I think it's time for the found-footage genre to go away for a while.
The Devil’s Doorway is a new low-budget horror movie that I’m guessing you probably haven’t heard of.
I’ve found that’s the case with a lot of IFC Midnight films, at least, as they tend to go rather under the radar for most mainstream audiences.
Sometimes, that’s not such a bad thing — Carnage Park is a movie that nobody in their right mind ever needs to watch, and King Cobra isn’t much better.
Sometimes, however, they can produce something that’s really quite good — Personal Shopper is one of the more unique supernatural films I’ve seen, I really dug Pyewacket earlier this year and The Autopsy of Jane Doe is honestly one of the best horror movies I’ve seen in the past decade.
While The Devil’s Doorway has all the potential in the world to land in that latter category, it, unfortunately, finds itself in the former.
Set in 1960’s Ireland, I believe, The Devil’s Doorway revolves around two priest — Father Thomas (Lalor Roddy) and Father John (Ciaran Flynn) who are sent to a nunnery out in the middle of nowhere.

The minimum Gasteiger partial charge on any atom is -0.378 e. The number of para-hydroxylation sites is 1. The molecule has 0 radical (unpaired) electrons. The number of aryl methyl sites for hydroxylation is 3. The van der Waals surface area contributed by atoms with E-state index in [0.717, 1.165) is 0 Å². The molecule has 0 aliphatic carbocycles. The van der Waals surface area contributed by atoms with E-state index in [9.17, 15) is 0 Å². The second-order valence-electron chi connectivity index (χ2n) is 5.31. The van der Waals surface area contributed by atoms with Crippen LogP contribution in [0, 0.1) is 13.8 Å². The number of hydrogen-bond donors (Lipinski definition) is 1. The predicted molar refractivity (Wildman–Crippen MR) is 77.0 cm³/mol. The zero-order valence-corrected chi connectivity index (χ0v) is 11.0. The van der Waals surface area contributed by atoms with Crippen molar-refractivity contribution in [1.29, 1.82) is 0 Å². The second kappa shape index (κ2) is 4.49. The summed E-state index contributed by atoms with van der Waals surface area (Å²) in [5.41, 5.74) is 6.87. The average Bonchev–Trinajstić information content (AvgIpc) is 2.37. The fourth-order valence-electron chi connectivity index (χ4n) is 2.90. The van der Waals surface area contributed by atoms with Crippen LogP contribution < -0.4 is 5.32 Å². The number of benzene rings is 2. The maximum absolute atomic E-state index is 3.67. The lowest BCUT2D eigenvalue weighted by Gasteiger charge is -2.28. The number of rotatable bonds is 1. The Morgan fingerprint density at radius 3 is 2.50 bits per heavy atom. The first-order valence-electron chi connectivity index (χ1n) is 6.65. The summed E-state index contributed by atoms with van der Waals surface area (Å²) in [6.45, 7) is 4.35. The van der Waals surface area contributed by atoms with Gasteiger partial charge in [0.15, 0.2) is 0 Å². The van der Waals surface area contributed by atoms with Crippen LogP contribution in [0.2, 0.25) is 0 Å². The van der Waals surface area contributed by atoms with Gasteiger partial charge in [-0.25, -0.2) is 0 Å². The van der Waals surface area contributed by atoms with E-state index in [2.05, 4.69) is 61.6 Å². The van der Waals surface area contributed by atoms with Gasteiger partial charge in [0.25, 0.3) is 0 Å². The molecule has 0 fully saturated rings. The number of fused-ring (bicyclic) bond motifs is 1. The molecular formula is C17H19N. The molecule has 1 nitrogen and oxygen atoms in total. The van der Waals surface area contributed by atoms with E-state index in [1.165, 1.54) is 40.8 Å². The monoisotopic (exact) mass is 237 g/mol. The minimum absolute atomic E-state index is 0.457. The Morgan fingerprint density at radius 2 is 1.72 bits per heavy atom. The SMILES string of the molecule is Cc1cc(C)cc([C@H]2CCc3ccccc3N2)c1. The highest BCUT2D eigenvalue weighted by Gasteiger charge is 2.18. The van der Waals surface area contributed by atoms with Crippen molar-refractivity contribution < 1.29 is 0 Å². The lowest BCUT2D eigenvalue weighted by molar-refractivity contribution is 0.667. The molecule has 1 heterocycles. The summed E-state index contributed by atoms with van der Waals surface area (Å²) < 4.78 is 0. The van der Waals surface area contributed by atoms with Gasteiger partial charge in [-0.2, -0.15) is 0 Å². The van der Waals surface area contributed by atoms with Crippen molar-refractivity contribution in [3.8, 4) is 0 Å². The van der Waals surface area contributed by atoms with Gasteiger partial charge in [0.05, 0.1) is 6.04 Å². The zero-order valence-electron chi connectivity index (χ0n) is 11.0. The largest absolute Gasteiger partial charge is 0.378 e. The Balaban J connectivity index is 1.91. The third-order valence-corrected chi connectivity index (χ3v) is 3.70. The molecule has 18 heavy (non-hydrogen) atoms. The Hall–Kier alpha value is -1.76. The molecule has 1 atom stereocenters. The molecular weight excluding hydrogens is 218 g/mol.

This isn’t just a normal nunnery, as it’s hidden from the rest of the world for good reason.
This nunnery is where the Catholic Church sends women they believe to be “troubled.” Troubled in the sense of disobeying what they think God’s will is — so they were unfaithful in marriage, had a child out of wedlock, that sort of thing.
That’s not the reason why Father Thomas and Father John are being sent to this place, however. They’re here to investigate a claim sent in through an anonymous letter that says that the nunnery’s statue of the Virgin Mary has been weeping blood.
Excited that this could be some kind of miracle or sign from God himself, Father John decides to bring a camera along to document the whole thing.
Father Thomas doesn’t share that same kind of enthusiasm. He’s been sent on missions like this for the past twenty years, and never once has he seen what was actually a miracle — it’s always just some kind of trick or lie. Before even stepping in the building of the nunnery, he’s entirely convinced that this claim can’t be real.